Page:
Noah Hutton started as a documentarian. One who has previously looked into the social consequences of the oil industry. Social concerns are once again at the forefront of his second fiction feature Lapsis. In this instance, Hutton is taking aim at the technological industry and the harsh realities of the gig economy. It is a sly Black Mirror-esque near-future satire packed with ideas. But it is also one that throws out a lot more questions than it answers in a way that will be entirely too oblique for many.
Ray (Dean Imperial) is a schlubby loser scraping a living returning lost luggage to people. As well as trying to get by he is also trying to raise treatment funds for his ailing half-brother Jamie (Babe Howard). In order to do that, Ray takes a job as a ‘cabler’, new line of work where people hike through miles of deep forest terrain connecting cables to strange metal cubes that link up the new quantum computing trading network.
Early on, the film looks like it will be much more of a cautionary tale about the dangers of technology. Particularly so given Ray is a technophobe who worries about the health effects of this new technology ‘in the air’. However, at its heart, the movie has more human concerns about corporate greed, the exploitation of workers, and people being replaced by machines.
Hutton certainly makes this near-future feel frighteningly real. He quickly establishes the world of the ‘cablers’ and how they are exploited; whether being made to compete against robots or by how an app monitors the workers, always telling them when they can rest or how many loo stops they can have. Or how they can potentially get-rich-quick but only if they take on increasingly dangerous roots. It is a penetrating vision and one that perfectly hits the nerve of our current economically fragile times.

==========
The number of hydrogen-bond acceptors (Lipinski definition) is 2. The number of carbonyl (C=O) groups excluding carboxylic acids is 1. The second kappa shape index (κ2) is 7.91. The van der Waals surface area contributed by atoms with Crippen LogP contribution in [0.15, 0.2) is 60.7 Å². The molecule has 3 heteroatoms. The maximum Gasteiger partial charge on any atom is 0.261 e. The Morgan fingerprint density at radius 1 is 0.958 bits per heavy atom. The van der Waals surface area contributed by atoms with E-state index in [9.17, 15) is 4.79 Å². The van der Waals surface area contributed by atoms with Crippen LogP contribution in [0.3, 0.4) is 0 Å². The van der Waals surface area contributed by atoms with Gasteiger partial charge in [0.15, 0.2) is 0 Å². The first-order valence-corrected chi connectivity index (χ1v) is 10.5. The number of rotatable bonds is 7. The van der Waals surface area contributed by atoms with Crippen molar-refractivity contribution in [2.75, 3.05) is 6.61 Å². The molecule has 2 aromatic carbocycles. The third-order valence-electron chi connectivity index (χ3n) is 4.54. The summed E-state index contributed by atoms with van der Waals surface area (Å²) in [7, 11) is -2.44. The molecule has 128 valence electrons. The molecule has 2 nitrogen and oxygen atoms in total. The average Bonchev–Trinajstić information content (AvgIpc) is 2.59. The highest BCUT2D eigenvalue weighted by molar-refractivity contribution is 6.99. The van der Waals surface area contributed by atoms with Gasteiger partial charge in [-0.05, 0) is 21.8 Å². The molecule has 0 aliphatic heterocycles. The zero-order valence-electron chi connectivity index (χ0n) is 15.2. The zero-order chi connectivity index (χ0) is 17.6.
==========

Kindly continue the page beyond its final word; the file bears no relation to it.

Through the eyes of Ray, we see this world as he quickly finds himself stuck between pursuing his own self-interest and helping out with a potential resistance against this system. He is a wonderfully sad-sack hero who is excellently portrayed by Imperial. He is by far the film’s strongest asset, and it would be much weaker without his stirring performance partly because most of the other characters feel relatively thin. That is with the exception of Anna (Madeline Wise), a fellow ‘cabler’ and part-time investigative journalist, who helps Ray see how he and those around him are being exploited.
There is also a mystery element to the movie centring on a mysterious former ‘cabler’ called Lapsis. This element works less well as while it adds another level of intrigue, it unravels in a frustratingly elliptical way. And sometimes it feels likes it distracts from the plot as much as it adds to it.
For there is a lot packed in here with the movie’s satirical gaze not only taking aim at technology, the gig economy, and corporate malfeasance but the bogus side of the medical industry. This occasionally makes things feel overstuffed. Then again, it is great to see such ambition. And it is much better to see a feature overflowing with ideas than being bereft of them.
If there is another issue, it is pacing. Not throughout the whole film, but there are certainly moments where proceedings sag. This sagging is explicitly down to a large section of the film just following Ray as he walks through the forest. While there are enough incidents and intrigue to make this compelling for the most part (it is also beautifully filmed), there are times where things meander.
Also, there is the fact the movie doesn’t so much end as it simply stops. This leaves several plot threads and questions hanging in the air. But then again, maybe that is the point to provoke thought rather than provide cosy, tidy answers.
Lapsis provides a chilling vision – one that asks tough questions about an ever-growing employment model presented in an engaging manner and anchored by Imperial’s touchingly melancholic performance. And even if it doesn’t entirely hold together, it exhibits that Hutton is a bold filmmaker to keep an eye on.
Available on-demand as part of Fantasia Festival